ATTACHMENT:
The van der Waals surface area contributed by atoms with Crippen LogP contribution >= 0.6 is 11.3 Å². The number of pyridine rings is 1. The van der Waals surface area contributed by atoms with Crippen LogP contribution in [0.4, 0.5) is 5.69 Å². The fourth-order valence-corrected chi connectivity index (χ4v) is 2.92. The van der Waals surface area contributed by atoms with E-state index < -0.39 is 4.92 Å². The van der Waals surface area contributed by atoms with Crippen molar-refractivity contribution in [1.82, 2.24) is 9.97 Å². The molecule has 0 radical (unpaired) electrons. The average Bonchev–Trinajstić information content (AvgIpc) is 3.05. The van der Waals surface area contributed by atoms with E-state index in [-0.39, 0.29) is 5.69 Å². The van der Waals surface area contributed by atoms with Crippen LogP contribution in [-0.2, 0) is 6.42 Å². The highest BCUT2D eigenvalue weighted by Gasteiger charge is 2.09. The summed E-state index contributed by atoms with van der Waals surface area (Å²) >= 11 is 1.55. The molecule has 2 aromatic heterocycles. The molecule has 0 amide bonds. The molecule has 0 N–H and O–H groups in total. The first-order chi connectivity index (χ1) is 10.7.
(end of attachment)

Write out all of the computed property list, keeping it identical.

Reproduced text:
The van der Waals surface area contributed by atoms with Crippen LogP contribution >= 0.6 is 11.3 Å². The number of pyridine rings is 1. The van der Waals surface area contributed by atoms with Crippen LogP contribution in [0.4, 0.5) is 5.69 Å². The fourth-order valence-corrected chi connectivity index (χ4v) is 2.92. The van der Waals surface area contributed by atoms with E-state index < -0.39 is 4.92 Å². The van der Waals surface area contributed by atoms with Crippen molar-refractivity contribution in [1.82, 2.24) is 9.97 Å². The molecule has 0 radical (unpaired) electrons. The average Bonchev–Trinajstić information content (AvgIpc) is 3.05. The van der Waals surface area contributed by atoms with E-state index in [-0.39, 0.29) is 5.69 Å². The van der Waals surface area contributed by atoms with Crippen LogP contribution in [-0.2, 0) is 6.42 Å². The highest BCUT2D eigenvalue weighted by Gasteiger charge is 2.09. The summed E-state index contributed by atoms with van der Waals surface area (Å²) >= 11 is 1.55. The molecule has 2 aromatic heterocycles. The molecule has 0 amide bonds. The molecule has 0 N–H and O–H groups in total. The first-order chi connectivity index (χ1) is 10.7.